are people taking abbreviations too far?
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Thread: are people taking abbreviations too far?

  1. #1
    Gonzo District BOFH westin's Avatar
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    are people taking abbreviations too far?

    I was browsing slashdot today, and saw a grouping of letters I was not familiar with... IANAL ... after reading further, I decided it meant: 'I am not a lawyer' ... I am always running across this sort of thing... IMHO I don't want to have to RTFM everytime I read /. ... sometimes I wish these people would STFU and actually type out the words... I realize this might not be right for the TechHumor forum on AO, but AFAIK I am not the only one annoyed by this...
    \"Those of us that had been up all night were in no mood for coffee and donuts, we wanted strong drink.\"

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  2. #2
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    wow...I loled all over myself

    too fricken funny westin...

    Good choice....tech humor...I laughed

    and yes....I hate having to look things up all the time.....but I do it

    Keeps me young

    Thanks for the giggle

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  3. #3
    AO übergeek phishphreek's Avatar
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    I'm used to it... I can generally figure out what they mean by looking at the rest of the sentance or paragraph. context clues...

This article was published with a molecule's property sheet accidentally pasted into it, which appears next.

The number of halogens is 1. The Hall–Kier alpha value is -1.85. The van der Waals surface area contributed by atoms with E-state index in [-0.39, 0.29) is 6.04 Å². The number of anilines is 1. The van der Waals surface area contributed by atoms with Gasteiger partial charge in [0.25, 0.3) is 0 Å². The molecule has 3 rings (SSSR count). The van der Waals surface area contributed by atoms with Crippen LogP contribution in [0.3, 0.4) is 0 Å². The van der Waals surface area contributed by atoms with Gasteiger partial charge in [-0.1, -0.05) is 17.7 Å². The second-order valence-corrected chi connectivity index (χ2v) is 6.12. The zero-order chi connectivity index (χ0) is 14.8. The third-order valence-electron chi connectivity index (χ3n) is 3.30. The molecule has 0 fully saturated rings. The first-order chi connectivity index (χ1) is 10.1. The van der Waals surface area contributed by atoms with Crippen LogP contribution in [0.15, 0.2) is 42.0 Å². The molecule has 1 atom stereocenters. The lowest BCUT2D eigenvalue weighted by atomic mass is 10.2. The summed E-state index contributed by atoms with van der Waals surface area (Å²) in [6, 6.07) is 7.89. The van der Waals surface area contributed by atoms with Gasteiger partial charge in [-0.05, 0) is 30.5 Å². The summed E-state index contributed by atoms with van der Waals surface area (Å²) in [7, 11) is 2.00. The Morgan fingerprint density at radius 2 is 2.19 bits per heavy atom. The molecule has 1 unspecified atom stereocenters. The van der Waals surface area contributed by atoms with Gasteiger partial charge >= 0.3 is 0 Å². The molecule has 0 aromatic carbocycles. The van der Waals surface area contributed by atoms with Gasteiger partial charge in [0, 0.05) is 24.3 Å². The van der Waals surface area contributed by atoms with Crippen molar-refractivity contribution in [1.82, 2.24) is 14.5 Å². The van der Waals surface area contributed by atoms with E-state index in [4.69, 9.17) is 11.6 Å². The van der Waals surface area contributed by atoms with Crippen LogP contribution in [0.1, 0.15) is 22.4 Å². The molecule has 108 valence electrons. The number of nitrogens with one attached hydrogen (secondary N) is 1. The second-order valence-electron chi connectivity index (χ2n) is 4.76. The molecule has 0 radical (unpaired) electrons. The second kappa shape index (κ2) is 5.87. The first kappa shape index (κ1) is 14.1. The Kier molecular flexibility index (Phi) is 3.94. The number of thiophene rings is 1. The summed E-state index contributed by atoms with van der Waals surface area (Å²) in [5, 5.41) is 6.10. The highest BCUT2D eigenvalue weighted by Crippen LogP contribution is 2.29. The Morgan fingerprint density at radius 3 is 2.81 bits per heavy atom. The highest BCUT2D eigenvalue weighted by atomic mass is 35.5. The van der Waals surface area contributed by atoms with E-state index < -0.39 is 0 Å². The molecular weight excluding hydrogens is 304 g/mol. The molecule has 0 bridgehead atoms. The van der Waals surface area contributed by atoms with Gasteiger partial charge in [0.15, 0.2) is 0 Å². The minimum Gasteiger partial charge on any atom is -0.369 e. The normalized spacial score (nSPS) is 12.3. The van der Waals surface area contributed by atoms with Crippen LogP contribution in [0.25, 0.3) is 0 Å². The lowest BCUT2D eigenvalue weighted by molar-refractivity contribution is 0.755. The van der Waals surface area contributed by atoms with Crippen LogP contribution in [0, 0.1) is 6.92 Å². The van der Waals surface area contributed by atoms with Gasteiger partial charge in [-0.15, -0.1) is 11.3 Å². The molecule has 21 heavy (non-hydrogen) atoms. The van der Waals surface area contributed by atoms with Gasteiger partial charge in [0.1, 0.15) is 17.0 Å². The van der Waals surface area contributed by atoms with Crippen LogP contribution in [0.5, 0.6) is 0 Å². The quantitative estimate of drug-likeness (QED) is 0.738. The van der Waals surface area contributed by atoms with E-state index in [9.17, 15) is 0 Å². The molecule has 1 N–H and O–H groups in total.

If it is legit, just open a new tab and throw it in your google toolbar.
    http://www.answers.com/topic/shorthand has a pretty good list.

    You can also install the answers toolbar for firefox. Then you just have to right click on the word and choose "look up on answers". I find that saves me a lot of time and is easy.

    Then again, the more you read slashdot the more you will learn. They love to make up new ones just about everyday. They're of a different breed.
    Last edited by phishphreek; January 12th, 2007 at 01:26 PM.
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  4. #4
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    I love how in your rant about abbreviations/acronyms, you used 4 yourself.

  5. #5
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    I find the abrevs.. very interesting. Especially when the meaning changes frequently. Take for example: lol

    Originally it was "little old ladies", then we started "laughing out loud", now we are "loling" all over ourselves. and soon we will start to "lol" ourselves....

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  6. #6
    Gonzo District BOFH westin's Avatar
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    Quote Originally Posted by zENGER
    I love how in your rant about abbreviations/acronyms, you used 4 yourself.

    5 if you count /.
    \"Those of us that had been up all night were in no mood for coffee and donuts, we wanted strong drink.\"

    -HST

  7. #7
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    You really could have improved on this... but cute (for lack of a better word) none-the-less..